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Wallander brings Stieg Larsson styled Swedish crime drama to PBS

Dave Masko's picture

Kenneth Branagh breathed an exasperated sigh during a “Wallander” murder scene from this Swedish detective series that returns to PBS Masterpiece Mystery Sunday.

He slouched out, bleary-eyed and weary – as Swedish cop Kurt Wallander often appears in the new “Wallander III” series - that returns to PBS “Masterpiece Mystery” on Sept. 9, at 9 ET/CT, with the famed British actor Kenneth Branagh portraying what’s been called in both England and America “the toughest cop on TV.” It’s no wonder the series has been given such kudos since this British import has earned both Emmy and Golden Globes. In addition, a preview for the new third series explains how “Wallander returns with a fragile state of mind, but the same old demons;” while a murder investigation takes him far from home to the icy north regions of Sweden where evil lurks in the same way as Stieg Larsson’s “Millennium series.”

Larsson exposed nasty crimes in Sweden

Before Stieg Larssson’s strange death in 2004, he wrote about being a fan of the Swedish crime writer Henning Mankell who created Swedish cop Kurt Wallander to “go up against the evil that men do.” Larsson’s fear, like those of Mankell, was “how society would not believe that men can do such horror to others when still going about their lives as respectable business people with families of their own.”

Thus, there’s no crime fighter on television today with the same dull throb of grief in his eyes as the great Shakespearian stage actor Kenneth Branagh who must deal – as Detective Kurt Wallander - with crimes that are as horrible as any of Larsson’s “The Girl Who Kicked the Hornets’ Nest” series, and equally revealing about “conservative men in suits” who still conduct Nazi-styled torture in their basements and work sheds at night.

Also, Detective Kurt Wallander is often quoted during episodes of the series saying: “These are our lives. And they’re fragile. Precarious. Miraculous. They’re all we have.”

At the same time, Sunday’s first episode of “Wallander III” titled “An Event in Autumn” reveals even more brutal crimes that seem to stir-up the “demons inside Wallander.”

Wallander III features top women stars supporting Branagh

Fans of the Wallander series will also note that Branagh is reunited with “Wuthering Heights” star Sarah Smart as “detective Anne-Britt Hoglund,” while Jeany Spark also returns as Wallander’s long-suffering daughter Linda.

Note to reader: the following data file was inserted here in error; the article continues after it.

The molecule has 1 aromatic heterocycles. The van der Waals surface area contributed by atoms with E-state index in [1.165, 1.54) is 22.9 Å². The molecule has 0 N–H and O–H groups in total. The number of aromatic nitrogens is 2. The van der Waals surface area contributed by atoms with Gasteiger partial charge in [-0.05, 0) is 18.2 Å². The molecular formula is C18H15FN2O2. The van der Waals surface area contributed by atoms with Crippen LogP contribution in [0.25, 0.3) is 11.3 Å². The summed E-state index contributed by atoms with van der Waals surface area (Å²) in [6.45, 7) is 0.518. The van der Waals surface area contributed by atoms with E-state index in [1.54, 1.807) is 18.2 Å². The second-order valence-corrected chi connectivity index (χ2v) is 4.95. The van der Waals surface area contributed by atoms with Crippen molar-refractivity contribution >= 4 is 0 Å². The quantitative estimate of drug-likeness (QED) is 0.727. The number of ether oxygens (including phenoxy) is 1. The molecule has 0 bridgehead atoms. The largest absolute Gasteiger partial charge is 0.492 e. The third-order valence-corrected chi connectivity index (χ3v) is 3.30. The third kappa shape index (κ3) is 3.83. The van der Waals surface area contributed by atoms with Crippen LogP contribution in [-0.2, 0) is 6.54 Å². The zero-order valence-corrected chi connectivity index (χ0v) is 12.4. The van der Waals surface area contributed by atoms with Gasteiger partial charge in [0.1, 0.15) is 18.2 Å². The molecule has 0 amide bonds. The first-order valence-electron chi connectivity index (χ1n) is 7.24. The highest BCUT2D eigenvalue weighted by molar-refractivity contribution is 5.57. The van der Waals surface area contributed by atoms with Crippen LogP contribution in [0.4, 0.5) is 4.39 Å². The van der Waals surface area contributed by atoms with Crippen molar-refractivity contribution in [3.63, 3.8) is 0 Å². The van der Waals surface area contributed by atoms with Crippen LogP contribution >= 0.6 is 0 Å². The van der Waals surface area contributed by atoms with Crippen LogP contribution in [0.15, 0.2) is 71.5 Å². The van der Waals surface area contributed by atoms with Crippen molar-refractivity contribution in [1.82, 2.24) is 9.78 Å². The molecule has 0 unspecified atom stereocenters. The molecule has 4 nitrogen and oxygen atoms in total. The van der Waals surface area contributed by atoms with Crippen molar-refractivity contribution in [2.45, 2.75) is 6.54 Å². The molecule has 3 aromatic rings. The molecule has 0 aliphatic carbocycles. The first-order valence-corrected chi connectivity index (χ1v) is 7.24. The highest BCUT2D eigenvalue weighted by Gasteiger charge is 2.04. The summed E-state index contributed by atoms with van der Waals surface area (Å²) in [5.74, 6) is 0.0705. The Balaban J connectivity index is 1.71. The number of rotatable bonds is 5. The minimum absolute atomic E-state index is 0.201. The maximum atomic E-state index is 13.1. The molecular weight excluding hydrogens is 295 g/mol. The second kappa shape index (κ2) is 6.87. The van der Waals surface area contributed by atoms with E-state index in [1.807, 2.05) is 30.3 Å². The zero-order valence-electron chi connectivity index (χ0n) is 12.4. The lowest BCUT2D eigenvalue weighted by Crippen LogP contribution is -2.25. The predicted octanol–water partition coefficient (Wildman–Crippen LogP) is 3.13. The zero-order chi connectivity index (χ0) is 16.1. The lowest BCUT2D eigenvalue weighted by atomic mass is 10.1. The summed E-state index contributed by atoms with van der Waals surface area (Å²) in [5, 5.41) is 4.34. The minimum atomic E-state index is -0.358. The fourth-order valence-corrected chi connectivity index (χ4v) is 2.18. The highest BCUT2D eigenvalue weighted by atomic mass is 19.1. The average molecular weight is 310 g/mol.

So it’s no wonder that Branagh in this Wallander role now for four years – with a fourth series in the works – that his character’s weariness seems to grow in Wallander III; while the look on his character’s face is too drained to acknowledge the latest horror in the icy far north regions of Sweden.

In turn, the Sunday, Sept. 9 episode is titled “An Event in Autumn,” while this series three of Wallander continues Sept. 16 with the episode “The Dogs of Riga,” and then again on Sept. 23 with the episode titled “Before the Frost.”

Branagh reveals how tough it is to play Wallander

For an inside look into how this great Oscar-nominated actor gets into his role of Kurt Wallander, real-life actor Kenneth Branagh tells “Masterpiece Mystery” on PBS that this role has taken a real personal and physical toll on him because “I tend to become the person I’m playing.”

Thus, the official “Masterpiece” biography for this fictional Wallander character has Branagh portraying someone who is frequently at loose ends socially and emotionally with his family.

For instance, after the breakup of his marriage – both Wallander’s and in real-life for Branagh – he has a sort of mental and physical breakdown that Branagh says in real-life can happen to “method actors” such as himself.

Thus, Branagh is worried about the recent series two and now three of Wallander where this fictional character is diagnosed with both diabetes and developing Alzheimer’s disease.

Wallander is “cold-souled” drama at its best

In turn, Wallander – the Swedish pronunciation is “val’ lan: der” – must deal with the cold and snow of Sweden’s far north country to hunt down evil murders; while facing his own mental demons and his growing physical health woes that has poor old Kurt Wallander dazed and confused about who is doing what as he fights to save his own life.

Thus, this BBC “Wallander series” doesn’t play; it’s as series as a heart-attack and on many levels captures that same very strange and cold-souled view of evil men who do horrible things to women along the lines of what Stieg Larsson exposed in his “Millennium series.”

The Wallander Series III premiers on “Masterpiece Mystery” on Sunday, Sept. 9 at 9/8c., with PBS advising fans to check local listings. Wallander returns again each Sunday during September with new episodes in this series three that’s already aired in England.

Image source of Kenneth Branagh in a scene from the PBS “Masterpiece Mystery” series Wallender that returns on Sunday at 9 p.m. ET. Photo courtesy Wikipedia


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